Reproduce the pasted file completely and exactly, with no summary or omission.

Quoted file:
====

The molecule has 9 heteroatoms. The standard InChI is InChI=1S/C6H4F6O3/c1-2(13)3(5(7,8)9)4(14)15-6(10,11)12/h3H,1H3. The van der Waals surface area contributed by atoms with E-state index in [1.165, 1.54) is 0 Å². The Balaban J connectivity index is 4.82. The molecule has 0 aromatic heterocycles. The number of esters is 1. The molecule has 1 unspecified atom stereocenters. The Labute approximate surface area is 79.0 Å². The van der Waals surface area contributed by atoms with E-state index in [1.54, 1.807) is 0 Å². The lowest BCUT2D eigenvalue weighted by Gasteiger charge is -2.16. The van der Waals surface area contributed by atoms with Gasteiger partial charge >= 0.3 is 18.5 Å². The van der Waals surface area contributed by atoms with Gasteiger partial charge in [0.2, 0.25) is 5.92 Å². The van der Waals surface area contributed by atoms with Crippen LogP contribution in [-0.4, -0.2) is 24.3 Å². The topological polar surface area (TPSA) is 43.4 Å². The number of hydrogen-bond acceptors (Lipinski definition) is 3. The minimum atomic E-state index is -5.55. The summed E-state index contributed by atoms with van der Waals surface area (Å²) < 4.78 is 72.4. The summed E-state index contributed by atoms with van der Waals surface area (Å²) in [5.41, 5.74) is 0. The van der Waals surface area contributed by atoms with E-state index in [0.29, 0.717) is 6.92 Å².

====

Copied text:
The molecule has 9 heteroatoms. The standard InChI is InChI=1S/C6H4F6O3/c1-2(13)3(5(7,8)9)4(14)15-6(10,11)12/h3H,1H3. The van der Waals surface area contributed by atoms with E-state index in [1.165, 1.54) is 0 Å². The Balaban J connectivity index is 4.82. The molecule has 0 aromatic heterocycles. The number of esters is 1. The molecule has 1 unspecified atom stereocenters. The Labute approximate surface area is 79.0 Å². The van der Waals surface area contributed by atoms with E-state index in [1.54, 1.807) is 0 Å². The lowest BCUT2D eigenvalue weighted by Gasteiger charge is -2.16. The van der Waals surface area contributed by atoms with Gasteiger partial charge >= 0.3 is 18.5 Å². The van der Waals surface area contributed by atoms with Gasteiger partial charge in [0.2, 0.25) is 5.92 Å². The van der Waals surface area contributed by atoms with Crippen LogP contribution in [-0.4, -0.2) is 24.3 Å². The topological polar surface area (TPSA) is 43.4 Å². The number of hydrogen-bond acceptors (Lipinski definition) is 3. The minimum atomic E-state index is -5.55. The summed E-state index contributed by atoms with van der Waals surface area (Å²) < 4.78 is 72.4. The summed E-state index contributed by atoms with van der Waals surface area (Å²) in [5.41, 5.74) is 0. The van der Waals surface area contributed by atoms with E-state index in [0.29, 0.717) is 6.92 Å².